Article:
Neil Sharma MD

As per Neil Sharma MD, you may be worried about your Barrett's esophagus cough, but you shouldn't be! GERD is the cause of this relatively uncommon condition. People with GERD are three to five times more likely to develop Barrett's esophagus. Ask your doctor if you're at risk for GERD, and get tested to rule it out.

Heartburn and acid regurgitation are the most frequent symptoms of Barrett's esophagus cough. If you have heartburn more than twice per week, you may have Barrett's esophagus. Additionally, you may experience a persistent sore throat and a sour taste in the mouth. In addition, you may have bad breath. You should undergo a screening for Barrett's esophagus as soon as possible, as it can negatively impact your quality of life.

In the case of advanced Barrett's esophagus, endoscopy, an outpatient procedure performed by gastroenterologists to examine the esophageal lining, may be required. Endoscopy is able to detect abnormal cells that may lead to cancer. Every three to five years, depending on the stage of Barrett's esophagus, you may require follow-up endoscopies. A yearly follow-up endoscopy may also be required.

Optional treatments for Barrett's esophagus include acid-reducing drugs and radiofrequency ablation. This procedure involves esophageal tissue removal. You will be sedated for the duration of the procedure. Limiting the amount of acidic foods you consume, reducing your portion size, and quitting smoking are additional treatment options. A therapist can also give you a drug that reduces inflammation to help ease your symptoms. Additionally, a therapist can prescribe anti-inflammatory medication to help alleviate your symptoms.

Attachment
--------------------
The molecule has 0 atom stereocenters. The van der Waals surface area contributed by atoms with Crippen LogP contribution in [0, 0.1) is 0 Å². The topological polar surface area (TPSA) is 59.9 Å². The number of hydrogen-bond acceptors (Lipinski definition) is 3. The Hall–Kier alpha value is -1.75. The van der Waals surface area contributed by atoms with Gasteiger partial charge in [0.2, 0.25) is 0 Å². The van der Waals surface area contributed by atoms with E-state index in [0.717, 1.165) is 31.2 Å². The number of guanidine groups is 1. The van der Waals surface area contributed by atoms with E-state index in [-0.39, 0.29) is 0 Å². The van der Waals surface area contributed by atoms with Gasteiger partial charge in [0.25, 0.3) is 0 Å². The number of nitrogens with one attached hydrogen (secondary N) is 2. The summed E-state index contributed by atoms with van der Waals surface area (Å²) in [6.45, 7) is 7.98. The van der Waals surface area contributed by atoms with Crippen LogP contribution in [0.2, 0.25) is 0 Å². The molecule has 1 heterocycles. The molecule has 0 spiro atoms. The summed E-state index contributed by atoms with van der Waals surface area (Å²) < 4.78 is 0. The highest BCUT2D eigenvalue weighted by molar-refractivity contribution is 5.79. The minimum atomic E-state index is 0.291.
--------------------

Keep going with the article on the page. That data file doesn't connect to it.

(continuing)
Neil Sharma MD noted that the symptoms of Barrett's esophagus frequently begin without any other symptoms and are only detected when GERD or esophageal cancer is present. Although Barrett's esophagus cough is asymptomatic, the disease has the potential to be fatal. Barrett's esophagus is more prevalent in GERD patients, but it can also occur without GERD.

The majority of the time, a gastroenterologist will use an upper endoscopy to check for changes in the esophageal lining. The tissue will also be examined using an endomicroscope, a flexible, lighted tube with a camera at its tip. Another treatment option is a biopsy, which involves removing a small sample of tissue and sending it to a pathology lab for analysis.

People who suffer from heartburn are susceptible to developing Barrett's esophagus. This condition is caused by stomach acid washing up into the esophagus. This results in acid reflux and harms esophageal cells. Barrett's esophagus can progress to esophageal cancer if left untreated. A physician can prescribe medications to alleviate heartburn and Barrett's esophagus symptoms.

If you suspect you have Barrett's esophagus, it is imperative that you see a doctor immediately. This condition increases the risk of developing esophageal cancer. Your physician can conduct tests to detect precancerous cells. Barrett's esophagus can be treated before it progresses to cancer if detected early. Although the majority of individuals with the condition will never develop esophageal cancer, the risk of developing the disease increases with time.

Barrett's esophagus symptoms are more prevalent in patients with fewer GERD symptoms. If your symptoms are mild, your doctor may be able to prescribe a proton pump inhibitor to suppress stomach acid, according to Neil Sharma MD. The drugs may be effective for a short time, but they can cause mutations in the esophagus. In severe cases, surgery may be an option for treatment.

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